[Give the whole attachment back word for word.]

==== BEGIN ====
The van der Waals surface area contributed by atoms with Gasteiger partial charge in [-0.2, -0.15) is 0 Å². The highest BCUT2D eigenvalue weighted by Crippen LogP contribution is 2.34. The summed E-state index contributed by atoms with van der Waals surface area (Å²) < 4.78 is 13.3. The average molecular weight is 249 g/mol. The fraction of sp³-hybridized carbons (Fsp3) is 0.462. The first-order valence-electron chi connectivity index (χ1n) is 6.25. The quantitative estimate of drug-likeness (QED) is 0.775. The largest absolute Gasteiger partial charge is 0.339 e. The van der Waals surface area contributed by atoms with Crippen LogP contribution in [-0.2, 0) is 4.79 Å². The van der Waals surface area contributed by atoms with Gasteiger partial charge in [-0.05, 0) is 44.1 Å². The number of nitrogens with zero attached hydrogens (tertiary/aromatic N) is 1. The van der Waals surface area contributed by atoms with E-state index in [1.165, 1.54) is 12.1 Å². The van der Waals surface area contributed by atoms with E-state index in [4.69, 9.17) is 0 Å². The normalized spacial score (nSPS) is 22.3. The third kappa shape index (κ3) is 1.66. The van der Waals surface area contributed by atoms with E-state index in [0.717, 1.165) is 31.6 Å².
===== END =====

The van der Waals surface area contributed by atoms with Gasteiger partial charge in [-0.2, -0.15) is 0 Å². The highest BCUT2D eigenvalue weighted by Crippen LogP contribution is 2.34. The summed E-state index contributed by atoms with van der Waals surface area (Å²) < 4.78 is 13.3. The average molecular weight is 249 g/mol. The fraction of sp³-hybridized carbons (Fsp3) is 0.462. The first-order valence-electron chi connectivity index (χ1n) is 6.25. The quantitative estimate of drug-likeness (QED) is 0.775. The largest absolute Gasteiger partial charge is 0.339 e. The van der Waals surface area contributed by atoms with Crippen LogP contribution in [-0.2, 0) is 4.79 Å². The van der Waals surface area contributed by atoms with Gasteiger partial charge in [-0.05, 0) is 44.1 Å². The number of nitrogens with zero attached hydrogens (tertiary/aromatic N) is 1. The van der Waals surface area contributed by atoms with E-state index in [1.165, 1.54) is 12.1 Å². The van der Waals surface area contributed by atoms with E-state index in [4.69, 9.17) is 0 Å². The normalized spacial score (nSPS) is 22.3. The third kappa shape index (κ3) is 1.66. The van der Waals surface area contributed by atoms with E-state index in [0.717, 1.165) is 31.6 Å².